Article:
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Daily Archives: October 11, 2018

Time Running Out to Pass Telemedicine Bill

Published by:

Andrea Sears

HARRISBURG, Pa. – With the state legislative session coming to a close, advocates are still hoping a bill that would expand options for Pennsylvanians to get health care will get a final vote.

Senate Bill 780 would require insurance companies to offer coverage for telemedicine services provided by phone, email or over the Internet at rates comparable to in-person office visits.

The bill easily cleared the state Senate in June, but the House has yet to vote on the measure.

Thirty-eight other states have similar requirements.

According to Bill Johnston-Walsh, state director of AARP Pennsylvania, it would be extremely beneficial to those who may have to travel an hour or more to see a doctor or specialist.

“Telemedicine has the potential to improve access to both health care and home and community-based services, and it will increase the choice of providers especially in rural areas,” he stresses.

SB 780 has the support of 45 groups including organizations representing Pennsylvania doctors and hospitals. But it is opposed by insurance companies.

Johnston-Walsh says by making health care more accessible, telemedicine could benefit health and save money.

“We believe and hospitals believe and doctors believe that this is better for patients because we will be able to catch things sooner, the costs will be lower and we’ll be able to treat people at a much earlier stage in their sickness,” he states.

Johnston-Walsh says telemedicine would help both consumers and insurers keep up with technological advances in health care.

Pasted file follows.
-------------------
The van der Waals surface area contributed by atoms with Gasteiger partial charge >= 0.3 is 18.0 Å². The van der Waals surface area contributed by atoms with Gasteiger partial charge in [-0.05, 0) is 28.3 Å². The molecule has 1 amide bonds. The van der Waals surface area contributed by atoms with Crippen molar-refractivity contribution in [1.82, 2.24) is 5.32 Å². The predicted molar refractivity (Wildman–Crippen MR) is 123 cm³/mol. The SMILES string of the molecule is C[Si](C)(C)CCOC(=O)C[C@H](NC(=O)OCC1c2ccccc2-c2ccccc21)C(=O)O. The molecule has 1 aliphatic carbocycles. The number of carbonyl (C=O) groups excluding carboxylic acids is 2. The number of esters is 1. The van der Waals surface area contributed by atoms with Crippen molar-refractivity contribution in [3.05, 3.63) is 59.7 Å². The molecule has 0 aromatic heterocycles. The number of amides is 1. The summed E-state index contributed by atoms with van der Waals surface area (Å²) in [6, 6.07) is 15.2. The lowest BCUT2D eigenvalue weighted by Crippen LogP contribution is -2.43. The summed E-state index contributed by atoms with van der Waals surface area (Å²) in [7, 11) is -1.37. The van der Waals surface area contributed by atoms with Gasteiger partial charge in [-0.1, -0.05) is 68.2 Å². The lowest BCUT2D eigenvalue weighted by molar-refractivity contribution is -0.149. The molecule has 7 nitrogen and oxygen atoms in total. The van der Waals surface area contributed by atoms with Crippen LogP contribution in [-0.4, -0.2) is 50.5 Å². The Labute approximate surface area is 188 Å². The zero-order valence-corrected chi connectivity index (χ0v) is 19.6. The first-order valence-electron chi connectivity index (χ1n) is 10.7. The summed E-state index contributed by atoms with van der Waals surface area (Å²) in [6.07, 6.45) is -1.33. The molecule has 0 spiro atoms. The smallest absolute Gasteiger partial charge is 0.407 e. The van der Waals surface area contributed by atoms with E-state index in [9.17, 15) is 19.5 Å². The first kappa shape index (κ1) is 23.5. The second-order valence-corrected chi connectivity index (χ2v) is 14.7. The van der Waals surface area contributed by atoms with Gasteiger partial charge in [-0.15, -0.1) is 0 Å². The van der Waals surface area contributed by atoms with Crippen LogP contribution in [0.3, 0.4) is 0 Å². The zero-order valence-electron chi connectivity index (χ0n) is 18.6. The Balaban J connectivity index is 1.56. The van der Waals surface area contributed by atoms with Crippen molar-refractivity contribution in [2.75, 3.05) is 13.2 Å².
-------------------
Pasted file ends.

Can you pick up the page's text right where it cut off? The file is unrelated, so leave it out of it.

But he notes time is running out. The House is scheduled to meet for only four more days before the session ends on Nov. 13.

“We’re hoping that it will pass within the next day or two,” he states. “There’s only several more legislative days left before they leave for the year. This bill is very important and it has to be voted on right now.”

PA State Special-Ed Funding Falls Far Behind Need

Published by:

Andrea Sears

PHILADELPHIA – Local school districts are picking up more and more of the costs of special education as state funding lags, according to a new report.

On average, the Education Law Center report said, the share of special-education funding that comes from local districts grew by 9 percent over eight years. For 53 of the state’s 500 districts, the increase was 20 percent or more.

Reynelle Brown Staley, policy attorney at the center, said the gap has been growing because the cost of special education has increased at a rate of about 5 percent every year.

“But state funding is increasing at roughly 1 percent per year,” she said, “and it’s simply not enough to meet the gap between what districts need and what students need to get the educational services that they are entitled to.”

Staley said now is the time for the state’s Special Education Funding Commission to review the funding system and demand prompt action from the Legislature.

Total spending for special education has grown by more than $1.5 billion since 2009, but state funding increased by only $72 million. Staley pointed out that when state and federal funds fall short, local districts need to make up the difference.